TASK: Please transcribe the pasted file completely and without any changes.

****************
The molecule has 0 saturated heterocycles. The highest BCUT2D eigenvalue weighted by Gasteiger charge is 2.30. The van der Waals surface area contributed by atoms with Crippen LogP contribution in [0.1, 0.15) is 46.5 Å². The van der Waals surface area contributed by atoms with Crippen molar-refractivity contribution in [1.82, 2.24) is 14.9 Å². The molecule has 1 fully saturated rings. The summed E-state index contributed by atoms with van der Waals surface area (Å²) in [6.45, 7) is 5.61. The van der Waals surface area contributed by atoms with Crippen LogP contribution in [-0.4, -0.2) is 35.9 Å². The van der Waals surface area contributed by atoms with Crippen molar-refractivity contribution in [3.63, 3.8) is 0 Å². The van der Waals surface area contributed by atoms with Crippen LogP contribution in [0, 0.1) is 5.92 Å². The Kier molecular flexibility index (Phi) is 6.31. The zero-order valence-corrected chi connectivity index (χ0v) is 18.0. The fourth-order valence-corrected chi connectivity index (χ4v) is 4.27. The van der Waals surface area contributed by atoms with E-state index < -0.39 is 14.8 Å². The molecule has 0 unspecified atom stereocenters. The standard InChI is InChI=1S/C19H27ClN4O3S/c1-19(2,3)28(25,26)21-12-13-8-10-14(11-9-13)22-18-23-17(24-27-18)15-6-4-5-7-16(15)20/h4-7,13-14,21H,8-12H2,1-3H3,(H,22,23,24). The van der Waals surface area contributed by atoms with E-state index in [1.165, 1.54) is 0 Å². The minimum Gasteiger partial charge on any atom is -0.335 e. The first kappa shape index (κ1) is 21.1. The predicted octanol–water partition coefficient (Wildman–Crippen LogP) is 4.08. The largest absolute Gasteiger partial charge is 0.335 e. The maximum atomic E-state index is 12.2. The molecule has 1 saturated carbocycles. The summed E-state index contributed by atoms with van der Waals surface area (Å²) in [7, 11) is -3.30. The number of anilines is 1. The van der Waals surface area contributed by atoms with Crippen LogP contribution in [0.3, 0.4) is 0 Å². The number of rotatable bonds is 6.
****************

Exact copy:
The molecule has 0 saturated heterocycles. The highest BCUT2D eigenvalue weighted by Gasteiger charge is 2.30. The van der Waals surface area contributed by atoms with Crippen LogP contribution in [0.1, 0.15) is 46.5 Å². The van der Waals surface area contributed by atoms with Crippen molar-refractivity contribution in [1.82, 2.24) is 14.9 Å². The molecule has 1 fully saturated rings. The summed E-state index contributed by atoms with van der Waals surface area (Å²) in [6.45, 7) is 5.61. The van der Waals surface area contributed by atoms with Crippen LogP contribution in [-0.4, -0.2) is 35.9 Å². The van der Waals surface area contributed by atoms with Crippen molar-refractivity contribution in [3.63, 3.8) is 0 Å². The van der Waals surface area contributed by atoms with Crippen LogP contribution in [0, 0.1) is 5.92 Å². The Kier molecular flexibility index (Phi) is 6.31. The zero-order valence-corrected chi connectivity index (χ0v) is 18.0. The fourth-order valence-corrected chi connectivity index (χ4v) is 4.27. The van der Waals surface area contributed by atoms with E-state index < -0.39 is 14.8 Å². The molecule has 0 unspecified atom stereocenters. The standard InChI is InChI=1S/C19H27ClN4O3S/c1-19(2,3)28(25,26)21-12-13-8-10-14(11-9-13)22-18-23-17(24-27-18)15-6-4-5-7-16(15)20/h4-7,13-14,21H,8-12H2,1-3H3,(H,22,23,24). The van der Waals surface area contributed by atoms with E-state index in [1.165, 1.54) is 0 Å². The minimum Gasteiger partial charge on any atom is -0.335 e. The first kappa shape index (κ1) is 21.1. The predicted octanol–water partition coefficient (Wildman–Crippen LogP) is 4.08. The largest absolute Gasteiger partial charge is 0.335 e. The maximum atomic E-state index is 12.2. The molecule has 1 saturated carbocycles. The summed E-state index contributed by atoms with van der Waals surface area (Å²) in [7, 11) is -3.30. The number of anilines is 1. The van der Waals surface area contributed by atoms with Crippen LogP contribution in [0.3, 0.4) is 0 Å². The number of rotatable bonds is 6.